I have posted other performances from this gig, and here is an uplifting place to begin.

May your happiness increase!

URBANELY, WITH FEELING: HILARY GARDNER SINGS OF CITY LIVES (with EHUD ASHERIE) at SMALLS, April 7, 2013

Hilary Gardner is not only a fine singer but she has an original turn of mind.  She wouldn’t have been the first singer to create a mini-concert around the theme of THE GREAT CITY — which, not incidentally, is the name of her bracingly fine new CD.  Details here.

Another singer might choose nostalgia and celebrate New York in formulaic terms of bygone neighborhoods and landmarks, the musical world of the double-decker bus and a pocketful of nickels for the Automat.  Hilary has her eyes open to this century as well as to its predecessor.  Her world didn’t begin in 1990, but she knows that intriguing songs keep being written about the city that so fascinates her.

The ten songs that follow — glorious evidence of the swinging, witty rapport between her and pianist Ehud Asherie — stretch back to Vernon Duke and Leonard Bernstein, but forward to Nellie McKay and Dan Hicks.  Hilary has a beautiful voice and a clear, focused delivery — you can hear she’s thought about the lyrics and how they ring most effectively — and a natural swing, a keen ebullience.  Her “contemporary” perceptions aren’t hard or ironic, though; she isn’t a postmodernist smirking at the audience through her songs.  No, she balances her sharp observations with a tender romanticism, both evident here.

WHEELERS AND DEALERS:

YOU CAME A LONG WAY FROM ST. LOUIS:

BROOKLYN BRIDGE:

THAT’S NO JOKE:

MANHATTAN AVENUE:

A NEW TOWN IS A BLUE TOWN:

THE GREAT CITY:

AUTUMN IN NEW YORK:

SWEETHEART / WAITRESS IN A DONUT SHOP:

THIS LITTLE TOWN IS PARIS:

And even those who think that singers should stay in the nicely fenced corral of “The Great American Songbook” should listen closely to both Hilary and Ehud — models of swinging, inventive solo and interplay, music with deep intelligence and deep feeling.  And any program of songs she offers us has its own artistic logic: she creates mosaics full of sharp but deeply felt juxtapositions and resonances.

May your happiness increase!

“BEAUTIFUL FRIENDSHIP”: MUSIC FOR ADULTS (TOM DEMPSEY, TIM FERGUSON, JOEL FRAHM, ELIOT ZIGMUND)

I’m embarrassed to write that I had never heard of guitarist Tom Dempsey or string bassist Tim Ferguson before opening the latest mailer that held their new CD — a quartet with saxophonist Joel Frahm and percussionist Eliot Zigmund.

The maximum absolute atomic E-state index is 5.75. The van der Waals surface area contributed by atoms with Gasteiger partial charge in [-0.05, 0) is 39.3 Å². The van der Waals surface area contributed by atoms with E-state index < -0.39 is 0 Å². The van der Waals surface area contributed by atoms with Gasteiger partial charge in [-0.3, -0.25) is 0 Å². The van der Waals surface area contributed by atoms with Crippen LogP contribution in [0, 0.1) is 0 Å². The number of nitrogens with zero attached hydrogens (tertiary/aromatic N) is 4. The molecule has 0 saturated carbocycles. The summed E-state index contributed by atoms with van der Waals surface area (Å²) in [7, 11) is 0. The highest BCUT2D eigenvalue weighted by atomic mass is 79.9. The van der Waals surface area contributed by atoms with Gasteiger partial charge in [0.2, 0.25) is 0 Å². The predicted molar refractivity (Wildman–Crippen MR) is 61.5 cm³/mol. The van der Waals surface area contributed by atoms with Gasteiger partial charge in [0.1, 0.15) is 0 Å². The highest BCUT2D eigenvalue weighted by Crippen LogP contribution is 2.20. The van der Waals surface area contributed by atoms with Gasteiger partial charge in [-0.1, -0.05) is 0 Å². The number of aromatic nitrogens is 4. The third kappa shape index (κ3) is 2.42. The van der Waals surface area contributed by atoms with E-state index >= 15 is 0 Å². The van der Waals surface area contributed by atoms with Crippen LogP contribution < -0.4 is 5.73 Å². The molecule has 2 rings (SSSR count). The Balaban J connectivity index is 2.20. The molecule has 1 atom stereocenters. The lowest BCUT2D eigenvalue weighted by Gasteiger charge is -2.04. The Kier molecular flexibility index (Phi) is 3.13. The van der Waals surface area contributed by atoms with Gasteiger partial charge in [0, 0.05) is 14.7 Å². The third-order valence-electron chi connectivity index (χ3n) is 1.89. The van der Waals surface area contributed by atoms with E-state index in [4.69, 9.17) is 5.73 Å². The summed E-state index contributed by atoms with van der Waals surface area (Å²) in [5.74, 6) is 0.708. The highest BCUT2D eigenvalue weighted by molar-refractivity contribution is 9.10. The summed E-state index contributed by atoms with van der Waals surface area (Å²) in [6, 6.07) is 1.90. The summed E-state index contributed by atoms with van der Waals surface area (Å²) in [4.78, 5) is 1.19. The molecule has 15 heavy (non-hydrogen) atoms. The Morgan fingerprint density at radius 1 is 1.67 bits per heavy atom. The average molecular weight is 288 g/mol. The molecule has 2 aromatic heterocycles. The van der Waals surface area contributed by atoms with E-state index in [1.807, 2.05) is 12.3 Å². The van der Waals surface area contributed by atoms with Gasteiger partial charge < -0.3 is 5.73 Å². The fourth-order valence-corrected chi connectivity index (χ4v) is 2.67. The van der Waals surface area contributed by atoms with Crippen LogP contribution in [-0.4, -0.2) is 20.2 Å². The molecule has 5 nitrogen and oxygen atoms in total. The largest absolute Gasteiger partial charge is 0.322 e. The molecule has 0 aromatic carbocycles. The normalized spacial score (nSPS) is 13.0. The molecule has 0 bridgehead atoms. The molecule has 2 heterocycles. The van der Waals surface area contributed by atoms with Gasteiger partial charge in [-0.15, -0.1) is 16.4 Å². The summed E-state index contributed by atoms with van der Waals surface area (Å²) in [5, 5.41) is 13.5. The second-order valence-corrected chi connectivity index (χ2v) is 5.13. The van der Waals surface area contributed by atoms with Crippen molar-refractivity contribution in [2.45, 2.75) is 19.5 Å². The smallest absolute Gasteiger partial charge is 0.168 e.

I should have taken notice of Tom and Tim by this time — they are active New York performers, with credits including Jim Hall, Mel Torme, Don Friedman, the Vanguard Jazz Orchestra . . . and many more.  But now I want to make up for my omission.

BEAUTIFUL FRIENDSHIP is a splendidly fine disc, and I might have put it on the pile because I didn’t know two of the four players.  What a mistake that would have been!  I receive many CDs — and many, well-intentioned endeavors (often self-produced and paid for by the artist) do not sustain themselves.  Some are formulaic: “Let’s play just like ______” or consciously anti-formulaic (which becomes its own cage): “Here are my six lengthy free-form original compositions.”

Not this one!

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BEAUTIFUL FRIENDSHIP is devoted to lyrical, easeful exploration of melody, harmony, and rhythm.  It’s not Easy Listening for elderly recluses, nor is it self-conscious Innovation.

These four players understand something basic about music: the truth that we need Beauty, and Beauty never gets old.  Yes, Tal Farlow (for instance) played AUTUMN IN NEW YORK memorably in 1957, but that doesn’t mean that Duke’s melody is now forever used up.  One might as well say, “Oh, the sunrise bores me,” or “I’m so tired of this (wo)man I love embracing me.”  Do that, and you’re beyond recovery.

BEAUTIFUL FRIENDSHIP is not just about reverential playing of standards — by Randy Weston, Monk, Thad Jones — because the quartet stretches out and has fun on several originals.  IT’S TRUE is an engaging group conversation that ebbs and flows over six minutes; CAKEWALK begins as a funky Second Line outing and expands before returning to its roots as delicious dance music.  TED’S GROOVE is both groovy and uncliched, hummable swinging jazz.  Although I knew Joel from his work with Spike Wilner’s Planet Jazz and many other ensembles; Eliot Zigmund from sessions with Michael Kanan at Sofia’s — they play magnificently, but so do Tim and Tom.